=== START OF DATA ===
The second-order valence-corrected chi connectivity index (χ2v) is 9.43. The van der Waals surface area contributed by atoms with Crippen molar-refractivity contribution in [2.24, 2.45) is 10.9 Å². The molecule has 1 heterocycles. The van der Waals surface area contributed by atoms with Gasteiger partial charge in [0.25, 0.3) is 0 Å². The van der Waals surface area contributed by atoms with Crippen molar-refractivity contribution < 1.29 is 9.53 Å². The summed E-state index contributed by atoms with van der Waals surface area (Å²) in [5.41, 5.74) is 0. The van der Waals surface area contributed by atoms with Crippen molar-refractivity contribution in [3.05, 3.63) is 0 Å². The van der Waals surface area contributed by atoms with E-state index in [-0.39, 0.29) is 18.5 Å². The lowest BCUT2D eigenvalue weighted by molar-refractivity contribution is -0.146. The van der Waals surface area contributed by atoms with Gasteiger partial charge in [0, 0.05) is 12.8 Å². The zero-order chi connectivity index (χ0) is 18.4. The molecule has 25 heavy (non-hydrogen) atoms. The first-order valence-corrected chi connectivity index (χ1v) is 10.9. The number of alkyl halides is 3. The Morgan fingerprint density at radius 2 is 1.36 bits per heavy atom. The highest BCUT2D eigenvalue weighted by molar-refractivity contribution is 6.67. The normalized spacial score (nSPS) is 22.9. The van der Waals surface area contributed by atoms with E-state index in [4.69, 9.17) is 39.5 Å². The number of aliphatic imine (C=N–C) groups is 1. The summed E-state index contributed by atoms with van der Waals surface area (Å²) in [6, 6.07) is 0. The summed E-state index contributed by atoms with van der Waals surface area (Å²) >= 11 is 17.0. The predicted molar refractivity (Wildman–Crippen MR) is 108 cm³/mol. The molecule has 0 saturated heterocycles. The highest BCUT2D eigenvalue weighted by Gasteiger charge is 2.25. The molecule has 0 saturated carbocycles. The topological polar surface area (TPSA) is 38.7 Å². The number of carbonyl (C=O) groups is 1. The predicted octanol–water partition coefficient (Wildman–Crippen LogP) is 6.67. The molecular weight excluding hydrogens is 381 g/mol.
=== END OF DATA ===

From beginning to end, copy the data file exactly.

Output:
The second-order valence-corrected chi connectivity index (χ2v) is 9.43. The van der Waals surface area contributed by atoms with Crippen molar-refractivity contribution in [2.24, 2.45) is 10.9 Å². The molecule has 1 heterocycles. The van der Waals surface area contributed by atoms with Gasteiger partial charge in [0.25, 0.3) is 0 Å². The van der Waals surface area contributed by atoms with Crippen molar-refractivity contribution < 1.29 is 9.53 Å². The summed E-state index contributed by atoms with van der Waals surface area (Å²) in [5.41, 5.74) is 0. The van der Waals surface area contributed by atoms with Crippen molar-refractivity contribution in [3.05, 3.63) is 0 Å². The van der Waals surface area contributed by atoms with E-state index in [-0.39, 0.29) is 18.5 Å². The lowest BCUT2D eigenvalue weighted by molar-refractivity contribution is -0.146. The van der Waals surface area contributed by atoms with Gasteiger partial charge in [0, 0.05) is 12.8 Å². The zero-order chi connectivity index (χ0) is 18.4. The molecule has 25 heavy (non-hydrogen) atoms. The first-order valence-corrected chi connectivity index (χ1v) is 10.9. The number of alkyl halides is 3. The Morgan fingerprint density at radius 2 is 1.36 bits per heavy atom. The highest BCUT2D eigenvalue weighted by molar-refractivity contribution is 6.67. The normalized spacial score (nSPS) is 22.9. The van der Waals surface area contributed by atoms with E-state index in [4.69, 9.17) is 39.5 Å². The number of aliphatic imine (C=N–C) groups is 1. The summed E-state index contributed by atoms with van der Waals surface area (Å²) in [6, 6.07) is 0. The summed E-state index contributed by atoms with van der Waals surface area (Å²) >= 11 is 17.0. The predicted molar refractivity (Wildman–Crippen MR) is 108 cm³/mol. The molecule has 0 saturated heterocycles. The highest BCUT2D eigenvalue weighted by Gasteiger charge is 2.25. The molecule has 0 saturated carbocycles. The topological polar surface area (TPSA) is 38.7 Å². The number of carbonyl (C=O) groups is 1. The predicted octanol–water partition coefficient (Wildman–Crippen LogP) is 6.67. The molecular weight excluding hydrogens is 381 g/mol.